on July 7, 2007 by in Uncategorized, Comments (0)

Good to see Ellis back in coaching

Old college basketball coaches never die, they just return to resurrect smaller programs in need of a big name to guide them.

That obviously rings true in South Carolina where, for the second consecutive year, a former big-time college basketball coach, away for a period of several years, has returned to the game on a smaller, less pressurized level.

Last year, former Georgia Tech head coach Bobby Cremins, who led the Yellow Jackets to the 1990 NCAA Final Four, reemerged from a six-year hiatus to assume the reins at the College of Charleston and, on Tuesday, former Clemson basketball coach Cliff Ellis ended a three-year absence by accepting the Coastal Carolina position.

If the success Cremins enjoyed this past season can be used as a measuring stick, then Ellis should have plenty to look forward to in Conway. Last season, Cremins overcame a slow start by guiding the Cougars to a 20-plus win season and within a victory of the Southern Conference tournament title and automatic NCAA Tournament bid. Considering that Coastal Carolina finished with a 15-15 mark in 2006-’07, there is no reason not to believe that an Ellis-coached team couldn’t muster at least five more wins.

Although Clemson and USC will always garner primary media coverage due to their size and conference affiliation with the ACC and SEC, respectively, both Coastal Carolina and the College of Charleston deserve credit for luring two prominent names into their basketball programs. These individuals not only bring increased fan interest and, obviously, increased ticket sales, but also make it easier to attract recruits.

While many of today’s athletes are too young to remember Cremins and now Ellis, those with parents who follow sports, especially college basketball, remember the success these coaches achieved. That is important because parents play a pivotal role in the recruiting of any high school athlete.

I am excited to see Cliff Ellis back in coaching and back in an area he knows all too well. Despite being the school’s all-time winningest men’s basketball coach, with 177 victories during 10 years in Tigertown, I’ve always felt that Ellis and his achievements often went unappreciated by many Clemson fans.

True, the Tigers typically exited the ACC Tournament after the first round, but then again, that’s nothing new to Clemson basketball. Ellis did achieve one milestone that no Clemson men’s basketball coach has ever done before or since — win a regular season ACC championship, accomplished in 1990.

That banner hangs in Littlejohn Coliseum, along with the team’s 1939 Southern Conference championship and banners from various NCAA and NIT appearances.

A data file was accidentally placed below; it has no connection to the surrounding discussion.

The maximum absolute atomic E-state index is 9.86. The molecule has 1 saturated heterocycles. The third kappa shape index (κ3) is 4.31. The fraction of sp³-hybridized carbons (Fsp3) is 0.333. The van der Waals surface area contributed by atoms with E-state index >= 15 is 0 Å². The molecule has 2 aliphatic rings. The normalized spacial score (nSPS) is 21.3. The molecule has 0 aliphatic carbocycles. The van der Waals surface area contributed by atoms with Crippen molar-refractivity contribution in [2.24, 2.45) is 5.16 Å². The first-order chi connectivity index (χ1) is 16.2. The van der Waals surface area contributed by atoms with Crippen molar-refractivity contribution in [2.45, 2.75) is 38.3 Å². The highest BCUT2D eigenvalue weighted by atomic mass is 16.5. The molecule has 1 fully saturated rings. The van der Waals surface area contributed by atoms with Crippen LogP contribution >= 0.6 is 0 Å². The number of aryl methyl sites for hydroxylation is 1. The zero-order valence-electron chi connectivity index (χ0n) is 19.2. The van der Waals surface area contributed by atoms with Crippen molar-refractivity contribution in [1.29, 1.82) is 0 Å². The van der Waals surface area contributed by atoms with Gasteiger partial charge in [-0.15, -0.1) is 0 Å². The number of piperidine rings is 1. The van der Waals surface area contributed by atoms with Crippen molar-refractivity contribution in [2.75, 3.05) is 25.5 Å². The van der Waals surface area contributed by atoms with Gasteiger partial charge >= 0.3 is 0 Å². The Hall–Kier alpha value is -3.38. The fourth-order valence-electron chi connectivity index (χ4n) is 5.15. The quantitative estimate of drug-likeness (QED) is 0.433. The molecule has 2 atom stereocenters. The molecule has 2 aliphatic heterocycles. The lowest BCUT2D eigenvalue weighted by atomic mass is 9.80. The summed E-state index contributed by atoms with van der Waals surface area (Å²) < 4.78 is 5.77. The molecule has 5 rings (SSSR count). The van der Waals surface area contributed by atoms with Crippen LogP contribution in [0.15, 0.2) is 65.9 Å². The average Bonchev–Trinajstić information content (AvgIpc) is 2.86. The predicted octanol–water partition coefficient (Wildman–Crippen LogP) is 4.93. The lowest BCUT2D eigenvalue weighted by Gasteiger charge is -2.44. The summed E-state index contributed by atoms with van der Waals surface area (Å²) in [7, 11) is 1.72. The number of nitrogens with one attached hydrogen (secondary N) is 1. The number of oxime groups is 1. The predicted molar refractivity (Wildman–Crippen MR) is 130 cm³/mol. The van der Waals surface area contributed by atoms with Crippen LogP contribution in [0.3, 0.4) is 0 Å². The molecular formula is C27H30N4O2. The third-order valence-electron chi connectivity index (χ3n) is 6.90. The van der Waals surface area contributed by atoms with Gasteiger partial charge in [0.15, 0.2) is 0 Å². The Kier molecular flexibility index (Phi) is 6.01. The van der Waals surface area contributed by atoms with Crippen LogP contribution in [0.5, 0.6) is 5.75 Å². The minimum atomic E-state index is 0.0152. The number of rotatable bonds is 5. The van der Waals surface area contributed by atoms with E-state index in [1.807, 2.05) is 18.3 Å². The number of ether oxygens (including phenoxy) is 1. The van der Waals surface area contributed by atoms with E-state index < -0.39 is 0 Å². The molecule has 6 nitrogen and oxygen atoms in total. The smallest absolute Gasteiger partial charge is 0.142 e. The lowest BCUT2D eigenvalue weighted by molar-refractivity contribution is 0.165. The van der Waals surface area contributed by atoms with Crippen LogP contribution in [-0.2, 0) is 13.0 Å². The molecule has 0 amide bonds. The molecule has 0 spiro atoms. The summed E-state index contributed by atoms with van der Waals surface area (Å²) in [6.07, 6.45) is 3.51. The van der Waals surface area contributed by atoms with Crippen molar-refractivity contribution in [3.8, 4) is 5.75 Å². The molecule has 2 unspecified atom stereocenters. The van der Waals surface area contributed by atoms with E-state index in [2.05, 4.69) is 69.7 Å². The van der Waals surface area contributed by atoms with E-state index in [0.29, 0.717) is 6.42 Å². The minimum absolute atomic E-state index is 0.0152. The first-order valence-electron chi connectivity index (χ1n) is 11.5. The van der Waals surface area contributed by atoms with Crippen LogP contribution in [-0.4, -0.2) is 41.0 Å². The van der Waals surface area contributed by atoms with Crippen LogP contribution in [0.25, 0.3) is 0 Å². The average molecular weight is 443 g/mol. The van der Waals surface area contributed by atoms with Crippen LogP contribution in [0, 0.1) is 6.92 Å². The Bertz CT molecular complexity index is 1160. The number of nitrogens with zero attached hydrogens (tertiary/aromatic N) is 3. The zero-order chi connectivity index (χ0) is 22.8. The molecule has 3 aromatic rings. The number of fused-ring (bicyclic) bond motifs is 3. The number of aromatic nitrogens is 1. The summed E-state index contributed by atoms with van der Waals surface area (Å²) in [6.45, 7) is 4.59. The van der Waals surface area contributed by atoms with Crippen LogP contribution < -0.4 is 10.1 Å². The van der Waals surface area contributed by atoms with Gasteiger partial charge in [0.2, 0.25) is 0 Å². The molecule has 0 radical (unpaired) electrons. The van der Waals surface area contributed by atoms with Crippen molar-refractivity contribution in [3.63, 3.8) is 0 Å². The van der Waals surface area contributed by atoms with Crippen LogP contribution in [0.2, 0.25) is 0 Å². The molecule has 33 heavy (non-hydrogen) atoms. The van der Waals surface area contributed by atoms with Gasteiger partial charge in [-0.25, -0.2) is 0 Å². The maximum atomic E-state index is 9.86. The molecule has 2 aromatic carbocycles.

Ellis also led the Tigers to eight postseason appearances in his 10 years as Clemson coach, including three NCAA Tournament trips. In 1990, The Tigers reached the Sweet 16 of the tourney and were within a last-second Tate George jumper from advancing to the Elite 8.

At Clemson, Ellis-coached teams that won 20 or more games twice, experienced only one losing season and one .500 season. The two-time ACC Coach of the Year in 1987 and 1990 also coached the likes of future NBA players Horace Grant, Dale Davis, Elden Campbell and Chris Whitney.

Probably Ellis’ best season came in 1986-87 when the Tigers roared to a 17-0 start before suffering a heartbreaking loss at home to Duke. The Tigers rebounded to finish 25-6, losing to Southwest Missouri State in the first round of the NCAA Tournament.

While posting a sparkling 534-337 overall record, eight NCAA Tournament and 12 NIT appearances during a coaching career that began in 1973 at Cumberland University in Lebanon, Tennessee, Ellis has not been free from controversy.

The Tigers – both Clemson and Auburn, where he last coached – both came under NCAA scrutiny during his final years and Ellis’ firing at Auburn was in response to the school’s internal NCAA investigation.

But in a day and age when NFL players are given multiple chances to atone for misdeeds that are often criminal in nature, a 61-year-old coach who has given more than half of his life to the game of basketball should receive the same opportunity for redemption.

Although Ellis, in my opinion, isn’t the greatest Clemson men’s basketball coach in history – that honor belongs to Rick Barnes – there can be no denying that he did an excellent coaching job in his own right and that the 10 years spent here were filled with many more highs than lows.

He provided a boost to a Tiger basketball program badly in need of one – both in victories and in the excitement generated by crowds that flocked to Littlejohn Coliseum during the early years of his tenure.

Even though the Clemson men’s basketball program today is in excellent hands with Oliver Purnell, it is important to always remember those who played a hand in its past success, and Ellis was certainly one of those individuals.

During a press conference held to announce his hiring, the 61-year-old Ellis said his goal is to take the Coastal Carolina basketball program to the NCAA Tournament. Judging by his track record and renewed enthusiasm for coaching, I wouldn’t bet against him doing just that.